It is a terrific law which asserts a mother's right and comforts many women who are nervous about breastfeeding in public. 

However, there is no provision which actually protects the right.  While Austin ISD is working on whether and how other laws pertaining to students and parents must be taken into consideration when interpreting how to implement 165.002, places like Hollister Co. and Pure Fitness for Women are simply ignoring the law altogether. 

HB 1706 strengthens the language of the law by adding the word "otherwise" before "authorized to be" and stipulates that a mother cannot have her authority to be in a place revoked for breastfeeding, and that no one may interfere with or restrict her right.

In my opinion, the most important and potentially effective aspect of the bill is that it will notify businesses of the law via the Comptroller's office.  It is usually an ill-informed employee who insists a nursing mother must move or altogether leave a place of public accommodation.  If more business owners were aware of the law and trained their employees accordingly, fewer women would face discrimination.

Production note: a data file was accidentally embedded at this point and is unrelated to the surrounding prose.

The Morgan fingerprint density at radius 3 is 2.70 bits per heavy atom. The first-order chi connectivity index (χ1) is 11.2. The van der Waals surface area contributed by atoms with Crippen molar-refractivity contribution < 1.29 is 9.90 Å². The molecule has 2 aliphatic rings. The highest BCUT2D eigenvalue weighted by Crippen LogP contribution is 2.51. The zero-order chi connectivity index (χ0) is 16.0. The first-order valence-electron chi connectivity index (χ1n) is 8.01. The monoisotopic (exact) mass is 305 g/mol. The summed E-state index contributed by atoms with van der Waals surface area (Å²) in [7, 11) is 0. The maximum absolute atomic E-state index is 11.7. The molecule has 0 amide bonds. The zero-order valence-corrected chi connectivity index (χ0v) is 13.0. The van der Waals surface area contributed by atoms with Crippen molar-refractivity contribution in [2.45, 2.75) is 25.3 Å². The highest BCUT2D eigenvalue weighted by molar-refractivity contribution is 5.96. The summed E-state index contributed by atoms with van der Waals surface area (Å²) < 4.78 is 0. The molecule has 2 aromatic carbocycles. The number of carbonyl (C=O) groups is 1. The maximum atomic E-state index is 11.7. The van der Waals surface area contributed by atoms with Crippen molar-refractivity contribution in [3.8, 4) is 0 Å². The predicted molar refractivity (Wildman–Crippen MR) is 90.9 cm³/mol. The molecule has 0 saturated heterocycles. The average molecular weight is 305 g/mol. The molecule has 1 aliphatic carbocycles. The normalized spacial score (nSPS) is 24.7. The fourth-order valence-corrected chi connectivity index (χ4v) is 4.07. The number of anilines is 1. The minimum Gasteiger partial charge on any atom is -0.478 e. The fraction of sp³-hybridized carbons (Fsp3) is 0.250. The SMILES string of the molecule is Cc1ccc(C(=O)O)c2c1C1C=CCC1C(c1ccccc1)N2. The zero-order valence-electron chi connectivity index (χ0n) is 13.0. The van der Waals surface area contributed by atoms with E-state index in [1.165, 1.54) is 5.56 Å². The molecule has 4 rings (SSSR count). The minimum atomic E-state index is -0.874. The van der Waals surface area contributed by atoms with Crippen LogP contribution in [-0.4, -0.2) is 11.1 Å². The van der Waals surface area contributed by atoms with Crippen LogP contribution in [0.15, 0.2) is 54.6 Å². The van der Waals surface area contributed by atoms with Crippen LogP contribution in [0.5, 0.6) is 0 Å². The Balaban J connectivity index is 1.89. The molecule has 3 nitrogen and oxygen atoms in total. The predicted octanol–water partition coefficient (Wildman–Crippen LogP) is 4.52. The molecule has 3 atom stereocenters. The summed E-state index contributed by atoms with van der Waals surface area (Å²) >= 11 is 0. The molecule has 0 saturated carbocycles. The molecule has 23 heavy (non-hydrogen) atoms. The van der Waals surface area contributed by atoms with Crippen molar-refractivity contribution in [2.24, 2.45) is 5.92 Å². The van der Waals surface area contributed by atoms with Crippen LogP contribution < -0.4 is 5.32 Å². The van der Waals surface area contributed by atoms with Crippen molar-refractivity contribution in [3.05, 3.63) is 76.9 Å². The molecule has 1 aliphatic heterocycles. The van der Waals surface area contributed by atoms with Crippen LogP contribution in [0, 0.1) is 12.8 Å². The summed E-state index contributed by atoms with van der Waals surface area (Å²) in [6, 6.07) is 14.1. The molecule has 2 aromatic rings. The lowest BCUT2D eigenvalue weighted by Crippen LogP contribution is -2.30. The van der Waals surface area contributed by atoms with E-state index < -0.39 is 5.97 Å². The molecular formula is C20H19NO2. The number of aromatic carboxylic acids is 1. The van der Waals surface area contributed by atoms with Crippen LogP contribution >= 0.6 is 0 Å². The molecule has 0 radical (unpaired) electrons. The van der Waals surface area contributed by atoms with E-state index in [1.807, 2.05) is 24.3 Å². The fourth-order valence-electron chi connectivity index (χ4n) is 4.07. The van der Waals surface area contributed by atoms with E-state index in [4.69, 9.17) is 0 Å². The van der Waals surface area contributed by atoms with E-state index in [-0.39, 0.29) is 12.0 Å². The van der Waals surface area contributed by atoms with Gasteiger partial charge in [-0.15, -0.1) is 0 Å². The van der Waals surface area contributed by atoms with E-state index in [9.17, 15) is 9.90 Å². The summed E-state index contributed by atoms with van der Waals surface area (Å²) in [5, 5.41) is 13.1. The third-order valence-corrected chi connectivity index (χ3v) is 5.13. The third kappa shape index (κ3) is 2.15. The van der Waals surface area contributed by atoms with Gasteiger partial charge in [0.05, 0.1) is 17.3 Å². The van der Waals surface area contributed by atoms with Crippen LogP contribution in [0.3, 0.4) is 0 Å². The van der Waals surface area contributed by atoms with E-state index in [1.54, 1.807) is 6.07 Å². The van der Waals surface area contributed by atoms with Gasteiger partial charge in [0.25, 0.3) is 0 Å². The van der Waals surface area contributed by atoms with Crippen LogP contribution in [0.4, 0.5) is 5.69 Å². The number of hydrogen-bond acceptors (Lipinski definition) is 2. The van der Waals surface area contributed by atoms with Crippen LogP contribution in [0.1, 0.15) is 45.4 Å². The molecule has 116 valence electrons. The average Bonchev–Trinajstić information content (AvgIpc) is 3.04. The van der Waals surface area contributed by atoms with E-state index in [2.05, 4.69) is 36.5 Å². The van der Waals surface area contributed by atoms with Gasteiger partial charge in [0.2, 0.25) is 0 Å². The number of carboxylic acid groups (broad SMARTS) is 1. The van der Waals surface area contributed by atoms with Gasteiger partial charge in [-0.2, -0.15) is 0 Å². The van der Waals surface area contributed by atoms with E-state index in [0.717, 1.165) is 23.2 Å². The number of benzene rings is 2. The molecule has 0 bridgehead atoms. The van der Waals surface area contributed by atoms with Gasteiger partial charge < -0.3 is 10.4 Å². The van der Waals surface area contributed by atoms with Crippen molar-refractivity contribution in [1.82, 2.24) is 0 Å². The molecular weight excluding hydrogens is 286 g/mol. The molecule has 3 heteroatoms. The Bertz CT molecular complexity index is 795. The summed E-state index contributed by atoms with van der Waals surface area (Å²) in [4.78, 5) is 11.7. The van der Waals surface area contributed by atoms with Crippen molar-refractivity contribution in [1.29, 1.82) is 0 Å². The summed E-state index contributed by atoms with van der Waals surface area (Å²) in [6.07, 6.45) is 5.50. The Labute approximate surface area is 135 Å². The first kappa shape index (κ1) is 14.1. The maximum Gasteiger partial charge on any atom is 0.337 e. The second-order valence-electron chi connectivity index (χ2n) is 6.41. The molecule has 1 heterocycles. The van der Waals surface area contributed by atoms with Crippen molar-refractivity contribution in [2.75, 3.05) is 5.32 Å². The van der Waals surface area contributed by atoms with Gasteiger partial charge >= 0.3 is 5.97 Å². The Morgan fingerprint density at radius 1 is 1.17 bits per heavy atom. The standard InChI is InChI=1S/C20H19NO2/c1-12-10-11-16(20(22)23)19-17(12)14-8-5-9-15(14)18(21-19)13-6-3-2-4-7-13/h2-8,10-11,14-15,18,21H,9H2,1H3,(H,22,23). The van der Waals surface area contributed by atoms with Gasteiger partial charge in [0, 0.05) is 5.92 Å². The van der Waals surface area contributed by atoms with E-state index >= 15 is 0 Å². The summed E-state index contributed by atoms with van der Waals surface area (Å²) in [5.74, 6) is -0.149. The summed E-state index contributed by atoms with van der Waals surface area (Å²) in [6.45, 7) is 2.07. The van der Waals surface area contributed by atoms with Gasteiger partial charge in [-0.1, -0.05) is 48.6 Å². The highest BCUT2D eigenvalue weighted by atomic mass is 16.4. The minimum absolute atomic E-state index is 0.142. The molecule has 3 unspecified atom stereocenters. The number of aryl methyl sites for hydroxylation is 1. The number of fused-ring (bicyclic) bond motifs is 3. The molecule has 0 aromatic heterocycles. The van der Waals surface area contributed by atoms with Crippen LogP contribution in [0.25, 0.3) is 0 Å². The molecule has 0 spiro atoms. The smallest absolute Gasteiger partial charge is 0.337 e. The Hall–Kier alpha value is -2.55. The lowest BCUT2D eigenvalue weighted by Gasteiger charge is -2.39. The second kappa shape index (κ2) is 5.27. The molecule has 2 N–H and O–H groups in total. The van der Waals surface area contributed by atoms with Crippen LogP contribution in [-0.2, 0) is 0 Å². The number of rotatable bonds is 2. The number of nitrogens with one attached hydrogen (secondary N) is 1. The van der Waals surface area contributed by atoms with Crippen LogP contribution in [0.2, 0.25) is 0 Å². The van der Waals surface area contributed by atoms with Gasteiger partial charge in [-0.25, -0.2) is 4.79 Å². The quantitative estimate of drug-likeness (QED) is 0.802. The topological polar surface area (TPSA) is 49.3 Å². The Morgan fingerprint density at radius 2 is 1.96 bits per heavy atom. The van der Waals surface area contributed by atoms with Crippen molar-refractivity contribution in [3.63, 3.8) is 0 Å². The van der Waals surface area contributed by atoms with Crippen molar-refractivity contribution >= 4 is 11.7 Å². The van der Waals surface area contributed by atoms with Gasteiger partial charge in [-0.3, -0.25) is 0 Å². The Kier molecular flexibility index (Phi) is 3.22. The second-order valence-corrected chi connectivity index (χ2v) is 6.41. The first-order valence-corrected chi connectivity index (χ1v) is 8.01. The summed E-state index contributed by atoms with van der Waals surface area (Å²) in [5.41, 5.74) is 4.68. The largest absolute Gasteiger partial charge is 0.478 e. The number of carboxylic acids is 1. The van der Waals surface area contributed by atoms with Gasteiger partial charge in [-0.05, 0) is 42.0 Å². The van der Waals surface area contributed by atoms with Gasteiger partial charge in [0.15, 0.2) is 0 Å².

The sticking point may be the enforcement provision, which grants a private right of action.  It is possible that some legislators will be concerned about people filing lawsuits.  It is equally possible that more legislators will recognize that a law which can be ignored with impunity weakens respect for the rule of law. 

A similar bill has failed in the past few legislative sessions; in the past the proposed enforcement provision was a fine.  But a fine would require creating a system to assess fines, which would create a need to finance that system. 

A private cause of action is not accessible to very many women; it would not result in rampant lawsuits.  Most families cannot afford a lawyer and do not have time for a lawsuit.  It would be difficult to prove damages, or even to get a lawyer to take the case.